Foreign Policy

The markets need much more than only a Biden win

This article is part of Election 2020: America Votes, FP’s 24/7 coverage of the US election results as they come in, with brief dispatches from correspondents and analysts from around the world. The America Votes page is free to all readers.

As we wait for the US election result, the global economy is drifting listlessly, paralyzed by the shock of COVID-19 and geopolitical and political uncertainty. As Gita Gopinath, chief economist of the International Monetary Fund, warned, we are in a liquidity trap – a situation with chronically low interest rates and depressed demand. Former US Treasury Secretary Larry Summers spoke of a monetary policy black hole.

The way out is to increase aggregate demand. With the private sector in shock, government taxes and spending are vital. This is what gives the US elections their capital economy significance. No other government, not even the Chinese, can compete with America’s fiscal influence.

The nightmare scenario is that America’s choice will make things worse. A controversial election followed by a constitutional crisis would heighten the need for security, which would further increase the demand for liquidity and drive the dollar higher. This is the perverse logic of global dependence on the US currency as the de facto global currency. A crisis increases the demand for dollars, even if the crisis originated in the United States.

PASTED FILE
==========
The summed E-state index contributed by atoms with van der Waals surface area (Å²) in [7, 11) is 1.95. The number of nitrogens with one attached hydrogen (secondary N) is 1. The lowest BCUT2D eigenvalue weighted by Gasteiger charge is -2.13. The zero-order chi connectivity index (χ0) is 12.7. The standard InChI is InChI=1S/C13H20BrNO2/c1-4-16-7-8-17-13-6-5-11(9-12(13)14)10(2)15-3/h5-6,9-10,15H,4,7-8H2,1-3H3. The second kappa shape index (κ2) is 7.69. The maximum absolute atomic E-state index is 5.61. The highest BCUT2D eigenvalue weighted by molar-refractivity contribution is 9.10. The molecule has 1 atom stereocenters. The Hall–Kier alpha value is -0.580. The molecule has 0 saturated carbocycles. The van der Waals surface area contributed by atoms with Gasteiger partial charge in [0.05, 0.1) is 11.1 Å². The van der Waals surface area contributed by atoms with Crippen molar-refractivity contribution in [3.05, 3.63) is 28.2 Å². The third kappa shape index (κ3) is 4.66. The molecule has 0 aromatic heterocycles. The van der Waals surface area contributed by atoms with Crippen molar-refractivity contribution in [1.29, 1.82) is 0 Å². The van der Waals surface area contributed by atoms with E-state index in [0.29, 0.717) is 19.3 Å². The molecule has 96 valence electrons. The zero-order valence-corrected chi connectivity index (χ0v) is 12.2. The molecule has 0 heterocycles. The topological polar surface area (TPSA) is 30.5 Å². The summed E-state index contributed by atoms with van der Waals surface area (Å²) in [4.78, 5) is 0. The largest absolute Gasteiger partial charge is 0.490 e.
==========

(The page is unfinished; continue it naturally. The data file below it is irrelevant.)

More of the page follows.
The second worst situation would be a split balance of power in Washington, with the Democrats in control of the White House and Mitch McConnell in the Senate with a policy of disability. This would reduce the scope for an appropriate response from public finances and slow the US economic recovery.

What the markets are hoping for is not just a Joe Biden victory, but a blue wave in Congress that opens the door to massive spending on Biden’s priorities for green energy, infrastructure, childcare and education. This would accelerate the recovery and flood the bond market with new American debt. This would increase returns and depreciate the dollar. A cheaper dollar would benefit US exporters at the expense of their competitors, but it would also bring relief to those around the world who owe money in dollars. All in all, there is little better for world trade and growth than a weak dollar.

Trillions of dollars are currently driving in this scenario. The concern is that on November 4th we will wake up to both an uncertain political future and a violent financial backlash.

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